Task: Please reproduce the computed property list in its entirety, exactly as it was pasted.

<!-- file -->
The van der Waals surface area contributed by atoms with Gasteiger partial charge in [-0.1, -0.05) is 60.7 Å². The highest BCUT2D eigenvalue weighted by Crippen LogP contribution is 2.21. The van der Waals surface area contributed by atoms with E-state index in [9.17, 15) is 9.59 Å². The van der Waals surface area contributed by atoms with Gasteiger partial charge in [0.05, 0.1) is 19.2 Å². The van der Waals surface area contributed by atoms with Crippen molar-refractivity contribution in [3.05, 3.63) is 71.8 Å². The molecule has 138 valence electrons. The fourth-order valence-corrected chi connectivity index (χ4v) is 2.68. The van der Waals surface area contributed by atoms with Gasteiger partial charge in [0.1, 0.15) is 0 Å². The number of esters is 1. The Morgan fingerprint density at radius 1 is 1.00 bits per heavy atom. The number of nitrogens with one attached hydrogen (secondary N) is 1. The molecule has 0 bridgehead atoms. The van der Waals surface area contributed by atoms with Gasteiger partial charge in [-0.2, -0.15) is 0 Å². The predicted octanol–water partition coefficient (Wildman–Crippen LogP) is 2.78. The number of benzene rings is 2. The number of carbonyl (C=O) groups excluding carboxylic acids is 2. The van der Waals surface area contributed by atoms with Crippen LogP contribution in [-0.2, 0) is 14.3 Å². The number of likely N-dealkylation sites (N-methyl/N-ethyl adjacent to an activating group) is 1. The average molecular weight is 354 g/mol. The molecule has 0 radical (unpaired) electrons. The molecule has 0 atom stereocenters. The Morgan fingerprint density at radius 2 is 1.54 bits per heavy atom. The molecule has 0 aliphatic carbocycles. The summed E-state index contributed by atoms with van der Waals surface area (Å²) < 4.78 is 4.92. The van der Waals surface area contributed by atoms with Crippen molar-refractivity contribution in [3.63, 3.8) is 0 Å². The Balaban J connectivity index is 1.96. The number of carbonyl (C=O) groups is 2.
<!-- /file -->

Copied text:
The van der Waals surface area contributed by atoms with Gasteiger partial charge in [-0.1, -0.05) is 60.7 Å². The highest BCUT2D eigenvalue weighted by Crippen LogP contribution is 2.21. The van der Waals surface area contributed by atoms with E-state index in [9.17, 15) is 9.59 Å². The van der Waals surface area contributed by atoms with Gasteiger partial charge in [0.05, 0.1) is 19.2 Å². The van der Waals surface area contributed by atoms with Crippen molar-refractivity contribution in [3.05, 3.63) is 71.8 Å². The molecule has 138 valence electrons. The fourth-order valence-corrected chi connectivity index (χ4v) is 2.68. The van der Waals surface area contributed by atoms with Gasteiger partial charge in [0.1, 0.15) is 0 Å². The number of esters is 1. The Morgan fingerprint density at radius 1 is 1.00 bits per heavy atom. The number of nitrogens with one attached hydrogen (secondary N) is 1. The molecule has 0 bridgehead atoms. The van der Waals surface area contributed by atoms with Gasteiger partial charge in [-0.2, -0.15) is 0 Å². The predicted octanol–water partition coefficient (Wildman–Crippen LogP) is 2.78. The number of benzene rings is 2. The number of carbonyl (C=O) groups excluding carboxylic acids is 2. The van der Waals surface area contributed by atoms with Crippen LogP contribution in [-0.2, 0) is 14.3 Å². The number of likely N-dealkylation sites (N-methyl/N-ethyl adjacent to an activating group) is 1. The average molecular weight is 354 g/mol. The molecule has 0 radical (unpaired) electrons. The molecule has 0 atom stereocenters. The Morgan fingerprint density at radius 2 is 1.54 bits per heavy atom. The molecule has 0 aliphatic carbocycles. The summed E-state index contributed by atoms with van der Waals surface area (Å²) < 4.78 is 4.92. The van der Waals surface area contributed by atoms with Crippen molar-refractivity contribution in [3.63, 3.8) is 0 Å². The Balaban J connectivity index is 1.96. The number of carbonyl (C=O) groups is 2.